Stephan Balliet filming his attack on a German synagogue

Halle Shooting: The New Terrorism Reality

As Stephan Balliet opened fire last week at a synagogue and kebab shop in Halle, Germany, the world watched, horrified but no longer surprised. The shooting was a near carbon copy of the terrorist attack earlier this year in Christchurch, New Zealand, where a far-right gunman broadcast his killing of fifty-one people at two mosques live on the internet.

The Yom Kippur shooting in Halle, like Christchurch, represents the confluence of three significant trends in terrorism: a rising far right, the targeting of places of worship, and the use of social media and livestreams.

The far right is beginning to dominate the terrorism stage in the Western world. It was responsible for every single extremism-related killing in the United States in 2018—including six mass-casualty incidents. Last year was the most violent in terms of U.S. terrorism since 1982, according to START’s Global Terrorism Database. Right-wing assailants have also perpetrated high-level political assassinations in the United Kingdom and Germany. Anti-Semitism has been particularly prevalent; Germany, for example, suffered 1,800 acts of anti-Semitism last year, its highest since 2006.

These networked adversaries, operating within a loose, leaderless ideological framework, are a different kind of terrorist. The U.S. Department of Homeland Security’s new Strategic Framework for Countering Terrorism and Targeted Violence [PDF] highlights this, noting the proliferation of perpetrators writing manifestos rather than being motivated by radicalizers or taking orders from commanders. Like his predecessors, the Halle shooter posted a manifesto online, hoping to provide a call to arms for fellow white nationalists. Although Balliet is German, he wrote it in English, suggesting he sought a global audience.

Read more from Hoffman and Jacob Ware at the Council on Foreign Relations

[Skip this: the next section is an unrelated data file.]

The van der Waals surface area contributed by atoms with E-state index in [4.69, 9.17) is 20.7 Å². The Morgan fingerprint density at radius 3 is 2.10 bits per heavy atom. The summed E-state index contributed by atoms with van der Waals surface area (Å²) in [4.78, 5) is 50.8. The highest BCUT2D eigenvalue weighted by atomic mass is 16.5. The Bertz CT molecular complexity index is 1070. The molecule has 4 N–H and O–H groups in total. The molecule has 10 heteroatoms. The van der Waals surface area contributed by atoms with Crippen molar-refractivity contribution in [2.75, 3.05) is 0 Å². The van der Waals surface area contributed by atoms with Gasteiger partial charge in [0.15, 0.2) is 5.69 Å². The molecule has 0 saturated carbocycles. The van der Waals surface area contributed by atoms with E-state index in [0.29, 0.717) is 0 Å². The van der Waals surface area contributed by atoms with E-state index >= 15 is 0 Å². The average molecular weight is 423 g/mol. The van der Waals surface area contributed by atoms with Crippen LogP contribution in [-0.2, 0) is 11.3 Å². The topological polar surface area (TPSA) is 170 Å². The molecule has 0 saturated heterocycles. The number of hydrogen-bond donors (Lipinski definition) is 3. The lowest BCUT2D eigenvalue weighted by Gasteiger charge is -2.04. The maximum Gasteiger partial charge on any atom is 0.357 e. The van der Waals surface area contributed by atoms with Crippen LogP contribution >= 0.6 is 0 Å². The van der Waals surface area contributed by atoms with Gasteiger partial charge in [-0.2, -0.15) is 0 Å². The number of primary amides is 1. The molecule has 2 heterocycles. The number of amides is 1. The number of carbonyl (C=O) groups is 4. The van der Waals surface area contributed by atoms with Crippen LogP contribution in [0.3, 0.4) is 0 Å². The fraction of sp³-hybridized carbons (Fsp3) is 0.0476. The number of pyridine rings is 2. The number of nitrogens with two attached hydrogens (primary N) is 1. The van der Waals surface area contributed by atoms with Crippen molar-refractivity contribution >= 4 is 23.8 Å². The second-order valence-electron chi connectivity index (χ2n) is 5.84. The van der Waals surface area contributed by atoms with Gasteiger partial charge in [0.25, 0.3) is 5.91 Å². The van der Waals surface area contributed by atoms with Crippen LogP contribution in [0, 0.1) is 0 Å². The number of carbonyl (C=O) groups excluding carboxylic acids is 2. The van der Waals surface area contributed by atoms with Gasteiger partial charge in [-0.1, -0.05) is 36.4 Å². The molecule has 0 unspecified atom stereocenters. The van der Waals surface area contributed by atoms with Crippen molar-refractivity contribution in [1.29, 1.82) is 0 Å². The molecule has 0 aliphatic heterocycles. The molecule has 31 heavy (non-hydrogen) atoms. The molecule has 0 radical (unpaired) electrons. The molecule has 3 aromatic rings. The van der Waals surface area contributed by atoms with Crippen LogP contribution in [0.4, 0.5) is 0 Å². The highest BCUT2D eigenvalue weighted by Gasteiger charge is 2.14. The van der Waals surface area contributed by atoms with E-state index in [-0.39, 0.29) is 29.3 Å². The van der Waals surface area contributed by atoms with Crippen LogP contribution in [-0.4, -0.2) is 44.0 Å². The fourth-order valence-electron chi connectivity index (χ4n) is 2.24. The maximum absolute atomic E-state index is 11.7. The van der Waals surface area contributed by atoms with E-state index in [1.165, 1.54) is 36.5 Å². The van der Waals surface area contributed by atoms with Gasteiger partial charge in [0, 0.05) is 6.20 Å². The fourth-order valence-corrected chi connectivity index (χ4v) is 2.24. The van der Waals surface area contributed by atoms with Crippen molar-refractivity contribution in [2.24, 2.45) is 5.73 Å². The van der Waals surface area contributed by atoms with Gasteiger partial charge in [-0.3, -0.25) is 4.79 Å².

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Bruce Hoffman has been studying terrorism and insurgency for over four decades. He is a tenured professor in Georgetown University’s Walsh School of Foreign Service and until recently was director of its Center for Security Studies and Security Studies Program. Hoffman is also visiting Professor of Terrorism Studies at St Andrews University, Scotland. He previously held the Corporate Chair in Counterterrorism and Counterinsurgency at the RAND Corporation, where he was also director of RAND’s Washington Office and vice president for external affairs. Hoffman was appointed by the U.S. Congress as a commissioner on the 9/11 Review Commission and has been Scholar-in-Residence for Counterterrorism at the Central Intelligence Agency; adviser on counterterrorism to the Coalition Provisional Authority, Baghdad, Iraq; and, an adviser on counterinsurgency to Multi-National Forces-Iraq Headquarters, Baghdad, Iraq. In November 1994, the Director of Central Intelligence awarded him the United States Intelligence Community Seal Medallion, the highest level of commendation given to a non-government employee, which recognizes sustained superior performance of high value that distinctly benefits the interests and national security of the United States. Hoffman’s most recent books include The Evolution of the Global Terrorist Threat (2014); Anonymous Soldiers (2015), which was awarded the Washington Institute for Near East Studies’ Gold Medal for the best book on Middle Eastern politics, history and society published in 2015 and also named The Jewish Book of the Year for 2015 by the Jewish National Book Council; and, Inside Terrorism (3rd edition, 2017). Hoffman is currently a visiting senior fellow at the Council on Foreign Relations and a senior fellow at the U.S. Military Academy’s Combating Terrorism Center.

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